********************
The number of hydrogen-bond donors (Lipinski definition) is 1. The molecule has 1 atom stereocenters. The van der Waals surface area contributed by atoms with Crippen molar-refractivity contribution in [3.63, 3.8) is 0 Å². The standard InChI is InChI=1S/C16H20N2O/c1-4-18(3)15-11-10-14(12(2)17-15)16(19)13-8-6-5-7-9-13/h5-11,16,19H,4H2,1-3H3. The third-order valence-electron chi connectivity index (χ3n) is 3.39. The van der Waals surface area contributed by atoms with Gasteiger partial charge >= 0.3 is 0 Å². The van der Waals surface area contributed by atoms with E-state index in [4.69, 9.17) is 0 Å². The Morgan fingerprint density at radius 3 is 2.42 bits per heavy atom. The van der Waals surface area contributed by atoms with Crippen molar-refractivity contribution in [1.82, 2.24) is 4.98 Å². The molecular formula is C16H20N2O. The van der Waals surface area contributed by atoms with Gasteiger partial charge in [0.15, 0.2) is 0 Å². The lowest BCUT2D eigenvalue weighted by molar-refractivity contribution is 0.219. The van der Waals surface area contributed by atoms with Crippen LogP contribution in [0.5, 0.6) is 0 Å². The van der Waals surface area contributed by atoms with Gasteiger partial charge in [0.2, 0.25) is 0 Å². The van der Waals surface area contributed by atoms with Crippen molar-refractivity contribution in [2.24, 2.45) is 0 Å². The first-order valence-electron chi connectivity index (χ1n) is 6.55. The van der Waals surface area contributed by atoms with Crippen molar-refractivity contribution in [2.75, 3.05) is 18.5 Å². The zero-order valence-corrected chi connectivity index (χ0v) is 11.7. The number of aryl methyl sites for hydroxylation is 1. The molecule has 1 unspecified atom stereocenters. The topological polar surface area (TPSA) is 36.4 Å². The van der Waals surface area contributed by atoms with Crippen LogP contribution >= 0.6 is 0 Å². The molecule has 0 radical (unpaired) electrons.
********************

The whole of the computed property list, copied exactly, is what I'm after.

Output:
The number of hydrogen-bond donors (Lipinski definition) is 1. The molecule has 1 atom stereocenters. The van der Waals surface area contributed by atoms with Crippen molar-refractivity contribution in [3.63, 3.8) is 0 Å². The standard InChI is InChI=1S/C16H20N2O/c1-4-18(3)15-11-10-14(12(2)17-15)16(19)13-8-6-5-7-9-13/h5-11,16,19H,4H2,1-3H3. The third-order valence-electron chi connectivity index (χ3n) is 3.39. The van der Waals surface area contributed by atoms with Gasteiger partial charge >= 0.3 is 0 Å². The van der Waals surface area contributed by atoms with E-state index in [4.69, 9.17) is 0 Å². The Morgan fingerprint density at radius 3 is 2.42 bits per heavy atom. The van der Waals surface area contributed by atoms with Crippen molar-refractivity contribution in [1.82, 2.24) is 4.98 Å². The molecular formula is C16H20N2O. The van der Waals surface area contributed by atoms with Gasteiger partial charge in [0.15, 0.2) is 0 Å². The lowest BCUT2D eigenvalue weighted by molar-refractivity contribution is 0.219. The van der Waals surface area contributed by atoms with Crippen LogP contribution in [0.5, 0.6) is 0 Å². The van der Waals surface area contributed by atoms with Gasteiger partial charge in [0.2, 0.25) is 0 Å². The van der Waals surface area contributed by atoms with Crippen molar-refractivity contribution in [2.24, 2.45) is 0 Å². The first-order valence-electron chi connectivity index (χ1n) is 6.55. The van der Waals surface area contributed by atoms with Crippen molar-refractivity contribution in [2.75, 3.05) is 18.5 Å². The zero-order valence-corrected chi connectivity index (χ0v) is 11.7. The number of aryl methyl sites for hydroxylation is 1. The molecule has 1 unspecified atom stereocenters. The topological polar surface area (TPSA) is 36.4 Å². The van der Waals surface area contributed by atoms with Crippen LogP contribution >= 0.6 is 0 Å². The molecule has 0 radical (unpaired) electrons.